We're a long way from replicants, which is probably a good thing. Intelligent robots currently fall into two camps: those intended to replace "blue collar" human laborer—the job-stealing bots from Boston Dynamics's viral videos—and those intended to replace sex partners as multi-faceted toys.

Lifelike sex dolls, like the ones available from RealDoll, have been popular for years (coincidentally, Blade Runner 2049 star Ryan Gosling appeared in a rom-com with just such a sex doll in Lars and the Real Girl), but sex robots like Blade Runner's Pris (Darryl Hannah) are a long way off. Manufacturers are trying to nail synthetic skin material that feels lifelike to the touch, as well as genitals that respond the way a human's would, with warmth and, more creepily, self-lubrication. In addition, enthusiasts would like their robots to have pre-programmed personalities, allowing them to respond to verbal and physical affection. It's worth noting that sex robots available at brothels tend to be more popular than human sex workers. Or maybe it's not worth noting that.

On a more PG note, there's "Pepper," a companion robot model designed by SoftBank Robotics, which can analyze human emotions, changing its behavior to fit your mood. "Pepper" models are currently working customer service in select Japanese locations; as a novelty (we hope) a few families have adopted them into their homes.

Rachel (Sean Young), a "Blade Runner" replicant designed to house a human fetus in her synthetic uterus. Warner Bros.

Artificial Intelligence

What "Pepper" demonstrates is the mere simulation of intelligence, using a basic input/output method. Its systems are similar to the AI used in Amazon's Alexa and Microsoft's Cortana (now an AI hybrid) or Apple's Siri, and none of these systems would be able to beat the lie detectors (or "Voight-Kampff" machine) that blade runners like Decker use to detect replicants (through measurement of iris contraction).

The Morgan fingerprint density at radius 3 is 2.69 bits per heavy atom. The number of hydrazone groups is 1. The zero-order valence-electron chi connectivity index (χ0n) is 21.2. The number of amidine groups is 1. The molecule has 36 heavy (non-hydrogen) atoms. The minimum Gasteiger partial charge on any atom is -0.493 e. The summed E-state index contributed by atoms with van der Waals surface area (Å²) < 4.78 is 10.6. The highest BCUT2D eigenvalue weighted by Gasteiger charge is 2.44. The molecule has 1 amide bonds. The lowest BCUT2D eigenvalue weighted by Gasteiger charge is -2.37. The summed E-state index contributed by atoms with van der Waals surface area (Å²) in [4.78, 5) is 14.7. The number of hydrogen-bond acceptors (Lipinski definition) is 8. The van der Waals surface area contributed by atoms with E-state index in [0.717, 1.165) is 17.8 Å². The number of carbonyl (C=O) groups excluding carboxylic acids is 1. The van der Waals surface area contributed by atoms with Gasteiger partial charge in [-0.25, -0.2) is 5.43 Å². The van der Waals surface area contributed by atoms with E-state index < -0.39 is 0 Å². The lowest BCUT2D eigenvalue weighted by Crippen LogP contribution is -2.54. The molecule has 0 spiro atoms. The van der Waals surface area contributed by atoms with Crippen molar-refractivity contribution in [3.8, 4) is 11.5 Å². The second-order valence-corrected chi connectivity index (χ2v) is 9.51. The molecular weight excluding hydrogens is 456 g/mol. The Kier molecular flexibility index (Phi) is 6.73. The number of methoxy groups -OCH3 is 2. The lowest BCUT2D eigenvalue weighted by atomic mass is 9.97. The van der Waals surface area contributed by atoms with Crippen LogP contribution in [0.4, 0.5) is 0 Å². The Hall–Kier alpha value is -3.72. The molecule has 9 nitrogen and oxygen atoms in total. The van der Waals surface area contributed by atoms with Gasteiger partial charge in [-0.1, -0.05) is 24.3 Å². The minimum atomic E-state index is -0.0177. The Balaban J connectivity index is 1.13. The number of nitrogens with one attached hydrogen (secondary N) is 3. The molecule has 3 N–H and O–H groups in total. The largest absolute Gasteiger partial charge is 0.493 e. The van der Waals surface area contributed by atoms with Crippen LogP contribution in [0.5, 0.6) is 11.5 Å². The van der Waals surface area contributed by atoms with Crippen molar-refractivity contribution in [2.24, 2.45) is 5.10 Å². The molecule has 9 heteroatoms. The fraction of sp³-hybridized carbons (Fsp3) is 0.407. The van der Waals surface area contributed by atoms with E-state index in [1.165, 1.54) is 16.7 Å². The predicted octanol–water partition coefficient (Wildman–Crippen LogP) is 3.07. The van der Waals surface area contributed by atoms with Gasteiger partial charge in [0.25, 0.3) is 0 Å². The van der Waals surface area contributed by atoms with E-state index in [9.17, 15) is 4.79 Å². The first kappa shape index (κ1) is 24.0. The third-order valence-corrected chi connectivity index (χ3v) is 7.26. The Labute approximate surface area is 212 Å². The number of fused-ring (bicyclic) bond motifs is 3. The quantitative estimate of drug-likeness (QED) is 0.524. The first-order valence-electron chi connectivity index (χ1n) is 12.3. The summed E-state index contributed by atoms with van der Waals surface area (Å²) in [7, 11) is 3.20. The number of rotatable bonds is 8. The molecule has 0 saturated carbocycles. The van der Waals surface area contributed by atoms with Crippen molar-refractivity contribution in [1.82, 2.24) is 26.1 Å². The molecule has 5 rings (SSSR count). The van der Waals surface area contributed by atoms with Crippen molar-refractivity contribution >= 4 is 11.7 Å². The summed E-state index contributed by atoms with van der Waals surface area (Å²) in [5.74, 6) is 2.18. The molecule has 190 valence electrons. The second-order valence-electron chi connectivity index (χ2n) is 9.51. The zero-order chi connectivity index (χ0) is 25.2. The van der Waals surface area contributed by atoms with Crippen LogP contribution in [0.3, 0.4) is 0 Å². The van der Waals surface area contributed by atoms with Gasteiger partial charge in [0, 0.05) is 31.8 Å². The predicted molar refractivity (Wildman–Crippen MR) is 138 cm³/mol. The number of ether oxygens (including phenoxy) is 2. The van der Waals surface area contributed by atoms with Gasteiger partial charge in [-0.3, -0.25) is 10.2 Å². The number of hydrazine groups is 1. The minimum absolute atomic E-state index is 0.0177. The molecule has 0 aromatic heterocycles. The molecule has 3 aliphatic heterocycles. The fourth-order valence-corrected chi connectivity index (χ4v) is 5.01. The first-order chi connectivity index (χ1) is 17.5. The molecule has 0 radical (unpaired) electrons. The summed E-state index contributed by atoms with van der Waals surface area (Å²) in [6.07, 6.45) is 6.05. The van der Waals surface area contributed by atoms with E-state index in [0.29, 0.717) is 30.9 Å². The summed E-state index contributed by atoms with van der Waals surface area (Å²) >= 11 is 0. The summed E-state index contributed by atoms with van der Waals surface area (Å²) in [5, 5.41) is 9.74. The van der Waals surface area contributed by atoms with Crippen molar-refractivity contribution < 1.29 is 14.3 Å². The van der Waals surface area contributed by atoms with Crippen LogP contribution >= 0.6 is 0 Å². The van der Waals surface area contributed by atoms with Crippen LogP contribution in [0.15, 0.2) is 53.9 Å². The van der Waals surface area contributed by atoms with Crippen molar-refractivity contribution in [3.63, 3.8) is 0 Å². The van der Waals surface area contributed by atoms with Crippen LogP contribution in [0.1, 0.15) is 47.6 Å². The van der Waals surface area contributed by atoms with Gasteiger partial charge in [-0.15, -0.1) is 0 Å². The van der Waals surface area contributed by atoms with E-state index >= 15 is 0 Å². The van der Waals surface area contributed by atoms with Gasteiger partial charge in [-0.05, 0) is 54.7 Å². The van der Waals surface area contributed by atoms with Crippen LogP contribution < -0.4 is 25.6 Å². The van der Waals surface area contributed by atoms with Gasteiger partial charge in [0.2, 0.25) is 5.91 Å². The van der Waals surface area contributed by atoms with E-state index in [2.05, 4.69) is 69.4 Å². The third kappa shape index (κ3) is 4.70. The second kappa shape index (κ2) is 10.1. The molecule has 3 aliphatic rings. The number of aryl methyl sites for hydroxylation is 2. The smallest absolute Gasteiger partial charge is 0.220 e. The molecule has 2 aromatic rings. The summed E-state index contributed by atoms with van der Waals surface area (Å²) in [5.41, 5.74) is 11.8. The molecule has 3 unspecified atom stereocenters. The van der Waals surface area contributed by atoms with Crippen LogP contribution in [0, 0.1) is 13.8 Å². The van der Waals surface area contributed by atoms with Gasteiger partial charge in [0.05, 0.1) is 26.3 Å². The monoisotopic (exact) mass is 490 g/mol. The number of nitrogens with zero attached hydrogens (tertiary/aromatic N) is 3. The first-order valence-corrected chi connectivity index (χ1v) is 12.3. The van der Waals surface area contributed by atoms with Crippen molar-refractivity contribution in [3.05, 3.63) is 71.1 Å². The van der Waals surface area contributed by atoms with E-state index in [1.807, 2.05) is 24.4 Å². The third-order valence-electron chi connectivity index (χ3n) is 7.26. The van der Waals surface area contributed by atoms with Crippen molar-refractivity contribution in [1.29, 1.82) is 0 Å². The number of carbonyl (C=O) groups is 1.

There are, however, promising innovations on the horizon. On Wednesday, Google announced Voice Match, a program in their smartphones and home systems that can tell the difference between the voices of family members. MIT has developed a robot that can, at a limited level, understand human context. The AI system, called ComText, boasts the ability to "hear" a complicated set of instructions from a human user, deduce what the human is actually requesting, and complete a task based on those assumptions. It's the difference, Inverse's Neel Patel explains, between being able to tell a robot to bring you an exact food item from an exact, nearby location and asking a robot to "find me something to eat." If you tell your Google smarthome technology, "Goodnight," its advanced AI knows to turn down the lights and remind you of your appointments the next day. Not exaclty Roy Batty's "tears in the rain" monologue, but a necessary first step.

Blade Runner supposes that the development of advanced AI will cause infighting between the human creator and the synthetic creation, but Musk fears the conflict will consume us much earlier. In response to a comment by Russian Prime Minister Vladimir Putin—who remarked that the nation that leads the world in AI tech will claim ultimate power—Musk tweeted the ominously cryptic, "It begins." Later, he elaborated, explaing his belief that the race for superior artificial intelligence is the catylist most likely to ignite a third World War.

Suddenly, Ridley Scott's damp, dark 2019 Los Angeles looks appealingly quaint.